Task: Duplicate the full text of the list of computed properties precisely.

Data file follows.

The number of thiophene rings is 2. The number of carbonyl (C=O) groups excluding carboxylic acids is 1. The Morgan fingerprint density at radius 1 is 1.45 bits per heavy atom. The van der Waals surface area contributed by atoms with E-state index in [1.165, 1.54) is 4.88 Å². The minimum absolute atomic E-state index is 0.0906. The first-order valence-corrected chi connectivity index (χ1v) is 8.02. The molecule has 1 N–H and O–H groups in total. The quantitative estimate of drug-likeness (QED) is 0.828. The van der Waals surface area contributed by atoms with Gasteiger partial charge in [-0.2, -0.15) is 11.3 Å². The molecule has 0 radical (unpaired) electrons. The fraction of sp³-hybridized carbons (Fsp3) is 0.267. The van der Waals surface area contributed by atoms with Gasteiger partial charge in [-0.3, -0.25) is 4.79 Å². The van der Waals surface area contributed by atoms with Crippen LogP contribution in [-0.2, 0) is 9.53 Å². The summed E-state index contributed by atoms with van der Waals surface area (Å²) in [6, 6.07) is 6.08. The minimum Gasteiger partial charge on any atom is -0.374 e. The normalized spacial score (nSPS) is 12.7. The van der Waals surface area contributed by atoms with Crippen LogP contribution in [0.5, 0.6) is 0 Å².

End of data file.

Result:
The number of thiophene rings is 2. The number of carbonyl (C=O) groups excluding carboxylic acids is 1. The Morgan fingerprint density at radius 1 is 1.45 bits per heavy atom. The van der Waals surface area contributed by atoms with E-state index in [1.165, 1.54) is 4.88 Å². The minimum absolute atomic E-state index is 0.0906. The first-order valence-corrected chi connectivity index (χ1v) is 8.02. The molecule has 1 N–H and O–H groups in total. The quantitative estimate of drug-likeness (QED) is 0.828. The van der Waals surface area contributed by atoms with Gasteiger partial charge in [-0.2, -0.15) is 11.3 Å². The molecule has 0 radical (unpaired) electrons. The fraction of sp³-hybridized carbons (Fsp3) is 0.267. The van der Waals surface area contributed by atoms with Gasteiger partial charge in [-0.3, -0.25) is 4.79 Å². The van der Waals surface area contributed by atoms with Crippen LogP contribution in [-0.2, 0) is 9.53 Å². The summed E-state index contributed by atoms with van der Waals surface area (Å²) in [6, 6.07) is 6.08. The minimum Gasteiger partial charge on any atom is -0.374 e. The normalized spacial score (nSPS) is 12.7. The van der Waals surface area contributed by atoms with Crippen LogP contribution in [0.5, 0.6) is 0 Å².